Proponents of free speech say the driver, not the state, does the speaking by displaying the license plates. If governments are allowed to limit such speech, they say, it will lead to increased censorship on college campuses and against religious minorities.

Their side is supported by four federal appeals courts, while just one has ruled that license plates are a form of government, rather than private, speech.

While the Supreme Court has been a vigorous defender of free speech rights -- going so far as to sanction military funeral protests and so-called animal "crush" videos -- it also has ruled that governments can set guidelines for their own property or advertisements.

For that reason, it's not impossible that the court will rule against the Confederate flag.

"It's an easy target. Hollywood's always portrayed the South as mean-spirited and backwards," bemoans Jones, a Virginian who played Cooter on the popular 1970s TV show Dukes of Hazzard and later served two terms in Congress from Georgia.

But as for the license plates, Jones says Texas should let bygones be bygones. After all, he says, "we can't do anything about the fact that Grandpa fought for the South."


Source

Justices frown on state censorship of license plates

Richard Wolf, USA TODAY 5:09 p.m. EDT March 23, 2015

WASHINGTON — State programs that allow special interest groups to design license plates could be jeopardized based on Supreme Court justices' complaints Monday about Texas' denial of a plate commemorating Confederate veterans.

A majority of justices appeared to reject the state's contention that hundreds of license plates endorsing everything from blood donors to Mighty Fine Burgers represent government speech and can therefore be censored at the government's discretion.

But if the Confederate flag must be allowed, they reasoned, perhaps swastikas and racial epithets do as well. That realization appeared to lead some justices to conclude that specialty-plate programs used by most states to raise money may be the problem.

"They're only doing this to get the money," Chief Justice John Roberts said of Texas' specialty-plate program, which charges groups that seek the plates. The solution to blocking potentially offensive messages without infringing on free speech rights, he said, might be that "they don't have to get in the business of selling space on their license plates to begin with."

USA TODAY

Does your license plate speak for you or your state?

The case was filed by the Sons of Confederate Veterans, which has specialty plates in nine other states but was blocked by Texas motor vehicles officials after some residents protested that the Confederate flag symbolizes slavery and division. It is similar to lawsuits in other states, many of which focus on state programs that allow the anti-abortion "Choose Life" license plates.

All 50 states have specialty-plate programs. At least half of them offer more than 100 such plates; Texas offers more than 400. While some are chosen by the state Legislature or the Department of Motor Vehicles Board, others are proposed by groups of citizens or organizations. Only rarely are they rejected.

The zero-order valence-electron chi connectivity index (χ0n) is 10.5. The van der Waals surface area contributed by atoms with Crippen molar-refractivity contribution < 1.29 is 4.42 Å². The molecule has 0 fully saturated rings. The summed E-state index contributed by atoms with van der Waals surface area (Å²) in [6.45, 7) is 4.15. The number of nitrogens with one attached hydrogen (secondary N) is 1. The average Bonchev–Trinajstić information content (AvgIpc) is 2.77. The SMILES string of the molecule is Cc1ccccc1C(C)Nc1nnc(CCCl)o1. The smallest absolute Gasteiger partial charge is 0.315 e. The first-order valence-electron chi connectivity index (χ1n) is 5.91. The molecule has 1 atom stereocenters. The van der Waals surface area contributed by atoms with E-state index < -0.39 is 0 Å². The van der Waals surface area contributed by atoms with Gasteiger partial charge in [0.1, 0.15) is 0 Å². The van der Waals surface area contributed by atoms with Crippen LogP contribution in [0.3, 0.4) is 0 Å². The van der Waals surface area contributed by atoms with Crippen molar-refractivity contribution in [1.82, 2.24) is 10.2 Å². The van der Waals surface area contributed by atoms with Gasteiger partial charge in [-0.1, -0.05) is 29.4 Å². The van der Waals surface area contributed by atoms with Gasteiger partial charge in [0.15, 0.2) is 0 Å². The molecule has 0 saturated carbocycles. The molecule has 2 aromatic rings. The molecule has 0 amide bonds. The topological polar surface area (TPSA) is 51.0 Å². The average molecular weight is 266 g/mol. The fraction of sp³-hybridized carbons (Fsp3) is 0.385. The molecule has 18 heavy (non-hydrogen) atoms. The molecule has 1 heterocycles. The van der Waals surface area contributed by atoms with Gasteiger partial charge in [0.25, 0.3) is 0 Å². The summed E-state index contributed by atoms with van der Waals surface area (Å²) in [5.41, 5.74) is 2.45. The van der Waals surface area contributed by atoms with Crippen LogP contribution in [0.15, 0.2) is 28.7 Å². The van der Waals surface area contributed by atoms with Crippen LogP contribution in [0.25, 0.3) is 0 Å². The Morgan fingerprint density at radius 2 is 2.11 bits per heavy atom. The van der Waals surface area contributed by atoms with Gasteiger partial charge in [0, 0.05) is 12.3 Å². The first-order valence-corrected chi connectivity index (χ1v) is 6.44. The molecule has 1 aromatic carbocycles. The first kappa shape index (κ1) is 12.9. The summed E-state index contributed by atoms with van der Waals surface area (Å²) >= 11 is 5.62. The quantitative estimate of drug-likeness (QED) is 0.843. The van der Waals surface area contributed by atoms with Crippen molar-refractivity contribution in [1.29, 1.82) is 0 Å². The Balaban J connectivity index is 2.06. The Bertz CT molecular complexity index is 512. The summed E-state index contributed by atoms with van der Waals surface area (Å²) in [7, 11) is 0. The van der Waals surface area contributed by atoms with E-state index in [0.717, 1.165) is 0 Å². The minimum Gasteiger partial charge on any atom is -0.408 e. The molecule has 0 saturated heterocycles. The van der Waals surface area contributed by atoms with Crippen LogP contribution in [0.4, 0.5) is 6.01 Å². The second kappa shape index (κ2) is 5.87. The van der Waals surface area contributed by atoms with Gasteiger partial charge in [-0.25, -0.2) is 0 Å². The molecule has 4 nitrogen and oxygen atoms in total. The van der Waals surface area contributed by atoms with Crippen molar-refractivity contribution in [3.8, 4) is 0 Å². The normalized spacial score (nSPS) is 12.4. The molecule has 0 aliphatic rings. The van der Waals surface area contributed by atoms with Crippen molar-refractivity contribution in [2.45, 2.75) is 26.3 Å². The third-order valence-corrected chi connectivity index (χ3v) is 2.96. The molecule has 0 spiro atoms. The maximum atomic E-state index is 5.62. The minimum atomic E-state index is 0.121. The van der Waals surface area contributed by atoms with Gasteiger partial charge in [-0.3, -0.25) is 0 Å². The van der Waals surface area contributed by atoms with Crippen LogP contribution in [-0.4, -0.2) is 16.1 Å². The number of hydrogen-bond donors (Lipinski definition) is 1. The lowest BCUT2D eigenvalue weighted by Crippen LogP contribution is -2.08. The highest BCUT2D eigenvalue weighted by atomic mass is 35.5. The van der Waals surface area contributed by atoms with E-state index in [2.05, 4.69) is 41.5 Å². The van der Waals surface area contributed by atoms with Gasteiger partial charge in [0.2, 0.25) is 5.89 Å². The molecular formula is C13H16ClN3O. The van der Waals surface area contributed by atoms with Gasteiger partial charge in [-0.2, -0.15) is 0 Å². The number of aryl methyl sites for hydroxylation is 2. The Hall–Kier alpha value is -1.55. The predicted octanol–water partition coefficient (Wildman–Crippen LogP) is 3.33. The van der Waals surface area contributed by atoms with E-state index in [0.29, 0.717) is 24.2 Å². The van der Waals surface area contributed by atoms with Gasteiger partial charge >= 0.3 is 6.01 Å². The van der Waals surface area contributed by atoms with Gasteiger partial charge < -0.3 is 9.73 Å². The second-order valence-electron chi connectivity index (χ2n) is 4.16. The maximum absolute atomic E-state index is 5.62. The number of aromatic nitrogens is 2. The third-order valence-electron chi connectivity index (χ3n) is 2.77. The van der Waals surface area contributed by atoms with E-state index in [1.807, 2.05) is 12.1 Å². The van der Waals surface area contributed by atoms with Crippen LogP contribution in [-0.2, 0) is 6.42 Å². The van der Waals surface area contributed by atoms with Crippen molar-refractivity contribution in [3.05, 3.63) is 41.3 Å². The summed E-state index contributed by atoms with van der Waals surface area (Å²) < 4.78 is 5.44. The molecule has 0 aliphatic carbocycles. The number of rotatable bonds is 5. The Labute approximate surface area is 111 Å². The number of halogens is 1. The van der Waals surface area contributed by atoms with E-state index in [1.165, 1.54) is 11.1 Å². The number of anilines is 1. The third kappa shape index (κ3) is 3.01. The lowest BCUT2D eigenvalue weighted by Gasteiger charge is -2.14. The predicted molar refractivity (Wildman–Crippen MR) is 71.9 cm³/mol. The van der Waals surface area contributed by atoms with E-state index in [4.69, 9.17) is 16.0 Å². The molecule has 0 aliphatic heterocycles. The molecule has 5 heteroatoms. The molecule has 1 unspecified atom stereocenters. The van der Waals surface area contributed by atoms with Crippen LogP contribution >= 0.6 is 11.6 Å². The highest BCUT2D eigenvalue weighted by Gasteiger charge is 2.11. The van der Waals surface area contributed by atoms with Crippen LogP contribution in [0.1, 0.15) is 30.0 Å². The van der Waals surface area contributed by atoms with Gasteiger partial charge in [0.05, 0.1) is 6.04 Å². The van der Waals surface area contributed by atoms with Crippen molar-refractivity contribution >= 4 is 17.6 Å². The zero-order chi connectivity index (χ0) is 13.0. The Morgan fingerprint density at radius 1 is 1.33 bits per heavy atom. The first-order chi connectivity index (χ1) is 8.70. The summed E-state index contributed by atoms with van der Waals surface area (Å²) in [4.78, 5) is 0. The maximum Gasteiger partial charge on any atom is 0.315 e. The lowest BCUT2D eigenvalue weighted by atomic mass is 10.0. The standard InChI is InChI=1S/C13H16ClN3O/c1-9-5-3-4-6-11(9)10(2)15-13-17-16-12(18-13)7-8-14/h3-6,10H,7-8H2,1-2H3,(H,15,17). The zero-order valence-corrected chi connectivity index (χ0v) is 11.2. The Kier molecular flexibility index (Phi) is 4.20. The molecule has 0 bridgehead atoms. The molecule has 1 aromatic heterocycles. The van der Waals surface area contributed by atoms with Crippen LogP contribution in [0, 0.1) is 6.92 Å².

The central argument is over who is talking — the government or the motorist. Texas Solicitor General Scott Keller said the government is talking because it "etches its name onto each license plate." For that reason, he said, it can pick and choose which plates to approve.

A majority of justices appeared to reject that argument, given how many license plates the state has approved. Justice Elena Kagan said the state effectively relinquished control of the program to paying customers, making it a "people's license plate." Justice Stephen Breyer said because state officials claim they can reject any plate for any reason, "Then I think they lose."

Noting states pad their budgets with income from the specialty-plate programs, Justice Samuel Alito said, "That is really all this is about, isn't it?"

As soon as Sons of Confederate Veterans lawyer R. James George stood up, however, things began to go south for his side.

If Texas must approve the organization's license plate featuring a Confederate flag, Justice Ruth Bader Ginsburg said, how about a swastika? George said the state would have to approve that, too.

"Suppose somebody else says, 'I want to have jihad on my license plate?'" Ginsburg asked, a reference to the flip side of state plates urging "Fight Terrorism."

Apparently mishearing her, George responded, "Vegan?"

"Jihad," Ginsburg repeated.

That, too, would be OK, the lawyer said.

"How about 'Make pot legal?'" Ginsburg asked. Same response.

"And 'Bong hits for Jesus?'" she asked, a reference to a 2007 Supreme Court case in which the justices ruled that schools could suppress speech promoting drug use. That too, George replied.

"You're really arguing for the abolition of Texas specialty plates," Justice Antonin Scalia, who had been Texas' only vocal supporter, said.

"They either need to get rid of the program or they need to open up the program just to everybody else," George said.

Another possibility, voiced by some justices, might be to allow states to offer a menu of state-approved license plates but not accept proposals from the public. If the court rules that Texas must allow the Confederate plate — and, by extension, nearly all others -- that could be states' best option.